Touring N.M.

Bonding Time at Apache Creek

Jon Knudsen, March 2017
Posted

It was late September. My grandson Robert Bennett had a break from school, so we headed south for a final camping trip before winter.

When heading south, I stop in Socorro for supplies and lunch. My favorite place to eat is the El Camino, a family restaurant with delicious red chile and comfortable booths. At the south end of Socorro, we took U.S. Highway 60 west, past Magdalena, and started across the northern edge of the Plains of San Agustín.

The plains are a lonely stretch. To break things up, we walked through the Very Large Array for a while. At Datil, we turned southwest on N.M. Highway 12 towards Reserve. It was pretty late in the afternoon when we got to Apache Creek. This settlement has a small store, a taxidermy and a house; I think they all belong to the same person.

On the other side of the road and across a small bridge is a campground. A road heads south from the campground through the enormous Gila National Forest — all 2.7 million acres of it.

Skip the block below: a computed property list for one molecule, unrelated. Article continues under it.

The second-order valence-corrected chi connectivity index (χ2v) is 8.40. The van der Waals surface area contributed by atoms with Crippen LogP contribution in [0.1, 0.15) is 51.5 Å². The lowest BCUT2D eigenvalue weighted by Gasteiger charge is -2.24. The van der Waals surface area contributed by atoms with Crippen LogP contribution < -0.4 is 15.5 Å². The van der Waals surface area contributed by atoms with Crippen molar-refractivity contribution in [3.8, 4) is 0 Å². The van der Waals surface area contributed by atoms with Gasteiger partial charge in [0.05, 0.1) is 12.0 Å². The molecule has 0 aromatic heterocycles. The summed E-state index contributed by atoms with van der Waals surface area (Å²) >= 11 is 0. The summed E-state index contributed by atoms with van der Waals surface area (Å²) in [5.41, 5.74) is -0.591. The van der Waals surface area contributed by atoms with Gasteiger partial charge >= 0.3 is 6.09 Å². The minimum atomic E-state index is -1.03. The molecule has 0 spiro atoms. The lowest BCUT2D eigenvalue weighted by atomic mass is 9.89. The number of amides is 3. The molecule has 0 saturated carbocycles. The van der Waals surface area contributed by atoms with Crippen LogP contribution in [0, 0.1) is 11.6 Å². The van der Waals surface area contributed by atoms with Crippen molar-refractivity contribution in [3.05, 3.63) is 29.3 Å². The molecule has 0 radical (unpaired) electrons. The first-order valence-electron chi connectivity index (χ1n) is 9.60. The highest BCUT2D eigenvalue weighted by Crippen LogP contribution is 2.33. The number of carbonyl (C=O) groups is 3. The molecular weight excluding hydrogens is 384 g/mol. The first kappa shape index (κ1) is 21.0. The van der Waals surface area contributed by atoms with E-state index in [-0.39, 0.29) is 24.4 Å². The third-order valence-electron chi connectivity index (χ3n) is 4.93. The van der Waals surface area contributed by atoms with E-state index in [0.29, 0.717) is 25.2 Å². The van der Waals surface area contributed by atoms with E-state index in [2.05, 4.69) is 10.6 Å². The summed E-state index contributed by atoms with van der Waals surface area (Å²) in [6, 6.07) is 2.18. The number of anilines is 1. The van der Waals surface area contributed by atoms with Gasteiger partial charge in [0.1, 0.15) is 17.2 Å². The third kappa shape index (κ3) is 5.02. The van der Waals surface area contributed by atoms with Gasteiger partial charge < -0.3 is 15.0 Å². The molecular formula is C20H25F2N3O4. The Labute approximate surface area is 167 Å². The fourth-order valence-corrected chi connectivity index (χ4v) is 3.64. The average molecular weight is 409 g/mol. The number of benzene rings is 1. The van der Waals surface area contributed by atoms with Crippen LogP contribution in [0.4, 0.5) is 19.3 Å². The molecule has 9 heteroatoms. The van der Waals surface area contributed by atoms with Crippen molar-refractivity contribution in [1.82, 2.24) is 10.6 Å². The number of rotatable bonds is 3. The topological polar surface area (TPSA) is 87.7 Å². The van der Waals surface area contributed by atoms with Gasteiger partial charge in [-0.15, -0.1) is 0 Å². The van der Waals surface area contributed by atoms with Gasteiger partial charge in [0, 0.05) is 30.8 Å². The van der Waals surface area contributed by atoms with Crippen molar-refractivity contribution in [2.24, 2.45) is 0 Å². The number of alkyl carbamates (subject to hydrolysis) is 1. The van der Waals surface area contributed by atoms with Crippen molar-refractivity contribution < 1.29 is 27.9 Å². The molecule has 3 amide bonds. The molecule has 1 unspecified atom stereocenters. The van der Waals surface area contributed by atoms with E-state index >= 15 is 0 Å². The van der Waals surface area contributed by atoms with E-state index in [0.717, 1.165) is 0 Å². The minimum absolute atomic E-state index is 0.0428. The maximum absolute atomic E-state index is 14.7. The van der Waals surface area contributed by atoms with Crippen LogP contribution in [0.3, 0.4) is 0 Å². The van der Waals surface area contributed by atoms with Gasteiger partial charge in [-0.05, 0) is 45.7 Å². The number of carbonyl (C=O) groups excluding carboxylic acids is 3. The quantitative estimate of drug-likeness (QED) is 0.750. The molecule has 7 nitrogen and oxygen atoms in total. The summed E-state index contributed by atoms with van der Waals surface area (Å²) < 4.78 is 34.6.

Away from the highway and surrounded by mountain ranges, the campground is really dark at night and the stars seem big and close enough to stir with your fingers. It’s in a stand of stately old ponderosas that somehow escaped the woodsman’s axe for many years, and it’s almost always devoid of other people. I can only guess at the reason, for it is a truly lovely place to camp. Of course, campers do need to bring their own water.

I had two tents. Robby watched me pitch mine and got started pitching his. Later, I cooked supper. Our supplies from Socorro yielded a meal I figured we both might like: cheeseburgers, a pint of potato salad and some nice concord grapes — all washed down with an ice cold soda.

We stayed up talking about camping, school, his friends, working for a living, and whatever else came to us as the moon rose from behind the Tularosa Mountains. We needed no fire; a small LED lantern on the table kept us close.

There is an eerie sort of feeling that howling coyotes impart to a starlit night. And later, warm in my sleeping bag, I listened to them in their cold, wild world and smiled. “Good night, Robby,” I called out. Robby answered, and I closed my eyes.

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